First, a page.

“in the context of US politics, it reflects the will of a party that is likely to lose control of Congress in 2022. Even in the best-case scenario, it won’t hold Congress all the way through 2030. It can’t help but rely, for any 2030 goal, on some help from Republicans — which it can’t rely on and certainly can’t promise to the international community.”
“Right, but we can’t say, “Republicans are going to call us socialists no matter what, so let’s just run as out-and-out socialists.” That’s not the smartest thing to do. And maybe tweeting that we should abolish the police isn’t the smartest thing to do because almost fucking no one wants to do that.
Here’s the deal: No matter how you look at the map, the only way Democrats can hold power is to build on their coalition, and that will have to include more rural white voters from across the country. Democrats are never going to win a majority of these voters. That’s the reality. But the difference between getting beat 80 to 20 and 72 to 28 is all the difference in the world.
So they just have to lose by less — that’s all.”
“You ever get the sense that people in faculty lounges in fancy colleges use a different language than ordinary people? They come up with a word like “LatinX” that no one else uses. Or they use a phrase like “communities of color.” I don’t know anyone who speaks like that. I don’t know anyone who lives in a “community of color.” I know lots of white and Black and brown people and they all live in … neighborhoods.
There’s nothing inherently wrong with these phrases. But this is not how people talk. This is not how voters talk. And doing it anyway is a signal that you’re talking one language and the people you want to vote for you are speaking another language.”
“Compared to the U.S. population overall, nonreligious Americans are younger and more Democratic-leaning. But the number of Americans who aren’t religious has surged in part because people in lots of demographic groups are disengaging from religion — many nones don’t fit that young, liberal stereotype. The average age of a none is 43 (so plenty are older than that). About one-third of nones (32 percent) are people of color. More than a quarter of nones voted for Trump in 2020. And about 70 percent don’t have a four-year college degree.”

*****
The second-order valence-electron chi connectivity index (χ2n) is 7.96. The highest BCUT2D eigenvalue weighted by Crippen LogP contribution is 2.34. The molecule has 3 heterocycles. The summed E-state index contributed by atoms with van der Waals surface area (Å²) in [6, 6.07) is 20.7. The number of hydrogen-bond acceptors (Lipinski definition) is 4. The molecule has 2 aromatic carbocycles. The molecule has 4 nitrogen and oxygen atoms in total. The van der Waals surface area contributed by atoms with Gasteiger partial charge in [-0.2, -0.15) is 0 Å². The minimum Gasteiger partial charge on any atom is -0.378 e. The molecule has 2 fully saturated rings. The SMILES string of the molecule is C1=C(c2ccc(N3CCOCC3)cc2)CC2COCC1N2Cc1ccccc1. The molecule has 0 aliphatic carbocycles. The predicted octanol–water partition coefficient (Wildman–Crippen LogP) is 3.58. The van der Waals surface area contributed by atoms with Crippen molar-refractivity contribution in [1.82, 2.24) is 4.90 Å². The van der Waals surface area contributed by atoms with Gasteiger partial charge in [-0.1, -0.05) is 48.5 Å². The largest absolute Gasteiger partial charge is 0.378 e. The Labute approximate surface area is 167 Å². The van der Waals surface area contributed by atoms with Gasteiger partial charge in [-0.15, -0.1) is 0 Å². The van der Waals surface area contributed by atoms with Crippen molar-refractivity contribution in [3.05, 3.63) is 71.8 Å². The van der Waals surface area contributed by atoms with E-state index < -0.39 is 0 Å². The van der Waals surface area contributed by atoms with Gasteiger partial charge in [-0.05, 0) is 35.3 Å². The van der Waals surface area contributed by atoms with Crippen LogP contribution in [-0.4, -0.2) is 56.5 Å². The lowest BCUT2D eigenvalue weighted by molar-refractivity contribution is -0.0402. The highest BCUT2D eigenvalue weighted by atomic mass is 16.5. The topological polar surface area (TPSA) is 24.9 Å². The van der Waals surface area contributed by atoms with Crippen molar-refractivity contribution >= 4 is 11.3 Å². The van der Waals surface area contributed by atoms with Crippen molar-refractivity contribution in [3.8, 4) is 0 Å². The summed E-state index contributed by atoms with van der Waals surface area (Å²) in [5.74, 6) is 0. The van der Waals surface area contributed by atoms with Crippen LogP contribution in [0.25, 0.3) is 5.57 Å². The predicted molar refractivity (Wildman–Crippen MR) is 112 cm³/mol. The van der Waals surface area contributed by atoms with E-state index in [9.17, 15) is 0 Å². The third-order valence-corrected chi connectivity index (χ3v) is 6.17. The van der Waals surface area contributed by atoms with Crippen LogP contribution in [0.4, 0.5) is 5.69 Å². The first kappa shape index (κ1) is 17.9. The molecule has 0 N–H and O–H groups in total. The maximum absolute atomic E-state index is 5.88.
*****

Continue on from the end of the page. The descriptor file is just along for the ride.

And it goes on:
“Republicans care a whole lot about election security these days. Fueled in part by the “Big Lie,” the baseless claim that there was widespread fraud in last year’s election, Republican lawmakers around the country have made an aggressive push to pass new laws to prevent what they saw as a nightmare scenario from happening again. While the motivation to improve election security is spurious, the ostensible goal isn’t — everyone would agree that a secure election is important for democracy. Experts say there’s one very effective way for state legislatures to make the voting process more secure: pass legislation to update voting machines. But instead of prioritizing this effort, many Republicans are instead focused on limiting voter access.”
“The gold standard for voting security is hand-marked paper ballots, according to security experts. That’s because a paper ballot eliminates the risk of technical difficulties or certain kinds of malicious acts (think hacking) that could change or destroy your vote, and any concerns can be addressed with a recount. Because of that, most states currently use hand-marked paper ballots or have voting machines that generate paper records for verification.
But in six states — Indiana, Louisiana, Mississippi, New Jersey, Tennessee and Texas — some or all voters still cast ballots on machines that have no paper record whatsoever, according to data from Verified Voting. While there’s no evidence that these machines have ever been hacked during an election, it’s technically possible, and they’re also prone to all kinds of undesirable malfunctions, including losing votes. With no paper backup to audit, these machines are the kind of election security liability that politicians say they’re invested in fixing.